The crisis in Ukraine “undermined” business aircraft flying in Europe last month, with European flights to the CIS down 24 percent and East-West European connections down by 15 percent, according to the latest data from business aviation research and consulting firm WingX Advance. Overall, there were 68,048 business aviation flight departures in Europe last month, a 2.7-percent year-over-year decline, with July 11 percent below its 2008 peak and the least active July on record since 2005. Year to date, activity in the region is 0.7 percent below the 2013 trend.
A mounting body of visible evidence, plus reports from those on the ground, intercepted communications and preliminary analysis of electronic emissions, suggest that Russian-backed separatist rebels in eastern Ukraine were responsible for shooting down Malaysia Airlines flight MH017 on July 17.
Though business aviation flying in Europe experienced a seasonal pick-up last month, there were 2.2-percent fewer departures from a year ago and year-to-date the market is 0.6 percent below 2013 levels, according to data released yesterday by business aviation research and consulting firm WingX Advance.
Ukraine International Airlines on Friday operated its first ever transatlantic flight—a nonstop trip with a Boeing 767 from Kiev to New York—some seven months after the U.S. Federal Aviation Administration reinstated Ukraine’s Category 1 status under its International Safety Assessment Program (IASA). UIA now flies a single round trip each day between Kiev Boryspil International Airport and New York JFK Airport.
Simferopol International Airport has sent a letter to Ukraine International Airlines (UIA) notifying it that the Crimean gateway will allow no service to or from Kiev, forcing UIA to cancel all flights between the cities until at least March 18. On Wednesday a UIA spokesperson told AIN that the airport has banned all flights into and out of Simferopol except for those to and from Russia.
Business aviation flights out of Ukraine saw a dramatic uptick in the third week of last month, apparently in response to the violent unrest in the country. According to Eurocontrol statistics tracked by online charter portal Avinode, there were 70 departures on February 19 and 137 on February 20–a day before ousted President Viktor Yanukovych fled the capital, Kiev. Average daily departures last year stood at 51 and the average so far in 2014 has been 41.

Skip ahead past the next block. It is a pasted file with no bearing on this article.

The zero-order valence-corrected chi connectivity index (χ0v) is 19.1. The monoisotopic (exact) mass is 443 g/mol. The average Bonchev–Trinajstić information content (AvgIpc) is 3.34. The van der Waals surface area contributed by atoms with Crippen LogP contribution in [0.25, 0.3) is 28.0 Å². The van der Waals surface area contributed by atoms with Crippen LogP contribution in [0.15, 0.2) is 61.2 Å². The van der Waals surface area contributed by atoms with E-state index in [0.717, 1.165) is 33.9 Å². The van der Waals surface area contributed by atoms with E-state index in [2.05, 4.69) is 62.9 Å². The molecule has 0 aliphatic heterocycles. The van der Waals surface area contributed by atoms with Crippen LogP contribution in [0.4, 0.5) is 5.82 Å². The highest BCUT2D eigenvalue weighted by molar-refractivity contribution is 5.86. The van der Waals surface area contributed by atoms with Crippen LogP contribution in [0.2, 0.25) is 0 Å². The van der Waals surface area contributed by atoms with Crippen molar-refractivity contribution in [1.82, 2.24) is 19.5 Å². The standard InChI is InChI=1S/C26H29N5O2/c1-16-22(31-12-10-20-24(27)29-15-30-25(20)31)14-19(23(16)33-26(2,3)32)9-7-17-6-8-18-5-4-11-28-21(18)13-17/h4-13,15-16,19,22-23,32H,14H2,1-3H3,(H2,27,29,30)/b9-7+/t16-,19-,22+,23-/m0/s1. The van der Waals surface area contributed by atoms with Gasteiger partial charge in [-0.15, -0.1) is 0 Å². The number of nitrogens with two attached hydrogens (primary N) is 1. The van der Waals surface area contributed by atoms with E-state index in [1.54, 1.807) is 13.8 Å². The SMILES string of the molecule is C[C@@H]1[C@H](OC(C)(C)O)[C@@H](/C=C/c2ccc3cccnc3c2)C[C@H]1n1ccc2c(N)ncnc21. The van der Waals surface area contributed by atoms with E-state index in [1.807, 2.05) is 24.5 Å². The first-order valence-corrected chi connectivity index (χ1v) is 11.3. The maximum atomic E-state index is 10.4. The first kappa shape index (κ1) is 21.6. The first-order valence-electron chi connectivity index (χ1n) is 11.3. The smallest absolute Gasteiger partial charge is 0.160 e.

As series production of Antonov’s new-generation An-148 and An-158 regional jets gains momentum, the manufacturer and its close ally lessor Ilyushin Finance Co. (IFC) are trying to raise the type’s temporary operational limitations.
Vector Aerospace, a Vancouver-based maintenance, repair and overhaul service, recently loaded four upgraded Eurocopter AS332L helicopters onto an Antonov An-124 at Vancouver International Airport. Two of the AS332Ls were bound for Australia for use in offshore oil rig servicing contracts and the other two were sent to Afghanistan for utility operations.
The Russian ministry of defense (MoD) has awarded United Aircraft (UAC) a firm order for 15 Antonov An-148 twinjets, according to UAC president Mikhail Pogosian, speaking at the Paris Air Show. The contract is worth Rouble 18 billion ($550 million). The delivery schedule calls for one aircraft this year, eight in 2014-2015 and six in 2016-2017. The Russian government has previously expressed a need for 130 jetliners for various government agencies. This requirement includes 59 An-148s, according to minister for industry and trade Denis Manturov.
Transport aircraft designer Antonov (Hall 1 H298) is presenting the An-70 short take off and landing (Stol) military freighter at the Paris Air Show. The company claims it is the world’s only aircraft that can take off from short unpaved runways of 600 to 700 meters with 20 tons of cargo over a 1,620-nm range.
The An-70 cabin “accommodates all types of CIS and NATO military equipment and armaments as well as construction machines and vehicles weighing up to 47 tons,” according to Antonov.
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